When I was a kid, I had the privilege of watching guys like Kevin Garnett and Kobe Bryant play basketball. What little these men lacked in talent, they almost always made up for with a certain mystique: an ability to instill fear and an unmatched talent for making their opposition feel terrible. Bryant and Garnett could talk trash like nobody’s business and in the National Basketball Association of the late ’90s and early 2000s, that skill was nearly as important as being able to set good screens or finish around the rim.
During my own high school varsity athletic career, primarily spent as a striker in soccer, I often found it valuable to emulate my favorite NBA stars. While standing still at set pieces or rushing down the sideline, I would, at times, say things in order to make opponents doubt themselves, their skills or their abilities to defend me.
While my love of trash talk might be the only thing I have in common with Kobe, I do think that there’s something gratifying on placing one’s pride on the line in a matchup. Nothing truly significant ever came of talking smack, neither for me nor for greats like Michael Jordan and Reggie Miller. But smack talk did and still does make the game a little more fun.
As much as we, as both spectators and competitors, attempt to portray athletic contests as friendly outpourings of sportsmanship and togetherness, it does seem to deny elements of inherent competitiveness that make our games what they are. When you step out onto a basketball court under the shining lights of an NBA coliseum or the dimly lit blacktop of your hometown neighborhood, you are putting your ego on the line.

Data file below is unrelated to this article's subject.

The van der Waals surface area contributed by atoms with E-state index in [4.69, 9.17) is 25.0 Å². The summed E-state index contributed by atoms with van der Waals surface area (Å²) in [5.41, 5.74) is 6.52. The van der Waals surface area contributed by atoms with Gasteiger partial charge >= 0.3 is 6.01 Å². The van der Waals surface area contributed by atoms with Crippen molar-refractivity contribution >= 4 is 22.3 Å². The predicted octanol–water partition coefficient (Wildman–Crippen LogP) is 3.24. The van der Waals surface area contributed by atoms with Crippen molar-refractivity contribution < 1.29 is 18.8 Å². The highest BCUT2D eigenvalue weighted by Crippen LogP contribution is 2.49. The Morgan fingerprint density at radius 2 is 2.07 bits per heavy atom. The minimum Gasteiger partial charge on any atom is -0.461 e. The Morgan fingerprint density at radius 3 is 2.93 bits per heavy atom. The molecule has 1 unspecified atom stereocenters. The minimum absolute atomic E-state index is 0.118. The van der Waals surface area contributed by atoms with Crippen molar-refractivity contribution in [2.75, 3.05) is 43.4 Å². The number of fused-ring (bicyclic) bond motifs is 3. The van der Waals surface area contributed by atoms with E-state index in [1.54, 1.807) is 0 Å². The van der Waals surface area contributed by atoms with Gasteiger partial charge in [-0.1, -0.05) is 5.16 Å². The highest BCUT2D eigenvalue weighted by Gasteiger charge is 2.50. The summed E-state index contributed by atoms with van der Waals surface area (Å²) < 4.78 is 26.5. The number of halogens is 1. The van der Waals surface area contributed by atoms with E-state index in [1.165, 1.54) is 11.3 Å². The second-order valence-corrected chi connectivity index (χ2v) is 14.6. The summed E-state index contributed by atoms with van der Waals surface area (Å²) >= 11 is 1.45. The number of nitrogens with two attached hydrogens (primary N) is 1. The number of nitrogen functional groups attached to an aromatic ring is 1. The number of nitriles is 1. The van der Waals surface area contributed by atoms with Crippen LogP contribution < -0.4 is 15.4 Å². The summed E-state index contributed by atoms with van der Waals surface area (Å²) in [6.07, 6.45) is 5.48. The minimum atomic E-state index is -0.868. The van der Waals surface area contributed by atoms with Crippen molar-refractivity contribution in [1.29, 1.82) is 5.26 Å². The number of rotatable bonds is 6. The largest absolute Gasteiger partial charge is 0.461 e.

I’ve always had a tremendous amount of respect for athletes who, rather than attempting to divorce themselves from that fact, put their pride on the line and told other guys “you know what, I’m better than you, and I’m going to beat you.” In virtually no setting other than sports is speaking that way acceptable, but competition provides us with a low-stakes opportunity to humble or be humbled.
Nobody’s ever died because they lost a soccer game, or starved because their opponent told them they’d get beaten up in the boxing ring. But some of humanity’s most amazing athletes did define their careers by talking trash and backing it up.
Muhammad Ali, a legend within and beyond the boxing world, might be the most legendary example of a great trash talker. I still remember his “I Am the Greatest” speech nearly word for word. When Ali, a kid in his 20s, stepped into the ring and beat guys like Sonny Liston and George Foreman, the world paid attention because Ali told them to.
While Ali’s greatest contributions to our country certainly came outside of sports, I still admire the late, great champion’s willingness to risk his pride to give the world a show. His trash talking, if nothing else, turned a fight into a spectacle.
But at the end of the day, I think what I love most about trash talk is the idea that it makes us play a little better, try a little harder and ultimately have a little more fun. The only thing I’ve ever lost on the soccer field or basketball court is some pride, but I’ve gained a lot more than that. Taking the opportunity to mouth off doesn’t make you a bad person; it makes you a competitor. While there’s certainly a time and a place for talking smack — and plenty of office pickup games or father-son sack races where it might not be terribly appropriate — I’d tell my friends to take advantage of the moments where they can get mouthy about their game.
So, next time you see me in the gym, or out on the field, feel free to tell me how you’re going to dunk on me or spin me out of my shoes. I’ll bring out my inner Rasheed Wallace, prove you wrong, and we’ll have some fun.
Marc Cugnon is a senior in Hopper College. Contact him at firstname.lastname@example.org .